Guillermo Almoedo’s The Stranger plays like a sequel of sorts to Kathryn Bigelow’s Near Dark, except that it’s really irritating at times, which I will go into later.
The problem is that virtually everyone in the movie is a victim, and the only person who isn’t, Lieutenant De Luca (Luis Gnecco), is a massive asshole. What’s even stranger is that he’s not the chief of the small-town police department where he works–who happened to be out of town– but he acts like he is.
And what’s even worse, everyone else does as well, so he moves around either intimidating or terrorizing everyone around him.
His son, Caleb (Ariel Levy), is a chip off the old block (which means that he and his friends can seemingly murder vagrants with impunity) so we’re pretty much left with characters that are barely players in their own story.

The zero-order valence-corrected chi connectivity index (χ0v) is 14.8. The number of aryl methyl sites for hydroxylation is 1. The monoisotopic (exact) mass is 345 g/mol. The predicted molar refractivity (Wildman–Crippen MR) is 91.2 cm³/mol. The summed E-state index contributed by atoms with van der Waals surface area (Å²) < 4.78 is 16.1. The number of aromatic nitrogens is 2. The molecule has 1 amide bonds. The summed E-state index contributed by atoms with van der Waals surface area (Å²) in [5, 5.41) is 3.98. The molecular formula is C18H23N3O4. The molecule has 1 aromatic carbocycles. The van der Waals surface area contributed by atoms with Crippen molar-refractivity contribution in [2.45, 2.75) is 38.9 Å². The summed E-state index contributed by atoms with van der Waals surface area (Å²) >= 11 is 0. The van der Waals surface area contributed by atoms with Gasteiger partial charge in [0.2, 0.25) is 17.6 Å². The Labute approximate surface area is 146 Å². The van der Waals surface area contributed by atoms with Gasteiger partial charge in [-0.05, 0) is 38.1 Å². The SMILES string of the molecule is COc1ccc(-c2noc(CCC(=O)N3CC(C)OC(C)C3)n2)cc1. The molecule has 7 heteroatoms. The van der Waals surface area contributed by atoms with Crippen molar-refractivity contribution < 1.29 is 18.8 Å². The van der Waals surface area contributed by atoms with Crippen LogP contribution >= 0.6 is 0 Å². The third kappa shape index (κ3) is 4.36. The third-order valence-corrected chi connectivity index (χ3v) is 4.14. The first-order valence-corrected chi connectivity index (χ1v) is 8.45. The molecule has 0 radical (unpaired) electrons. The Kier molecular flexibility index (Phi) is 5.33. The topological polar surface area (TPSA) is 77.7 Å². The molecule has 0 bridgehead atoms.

Vampirism, in this context The Stranger, has nothing to do with religion in that a person who’s infected will seek out others to drink blood from, spreading the infection. The infected don’t have virtually any attributes of a traditional vampire–other than a thirst for blood and aversion to sunlight–though the infected are able to take significantly more abuse that a regular person.
In other words, virtually none of the traditional perks of vampirism–and virtually all the weaknesses.
Thanks, but no thanks.
The Stranger has arrived on Netflix, though whatever you do, whatever you see, keep away.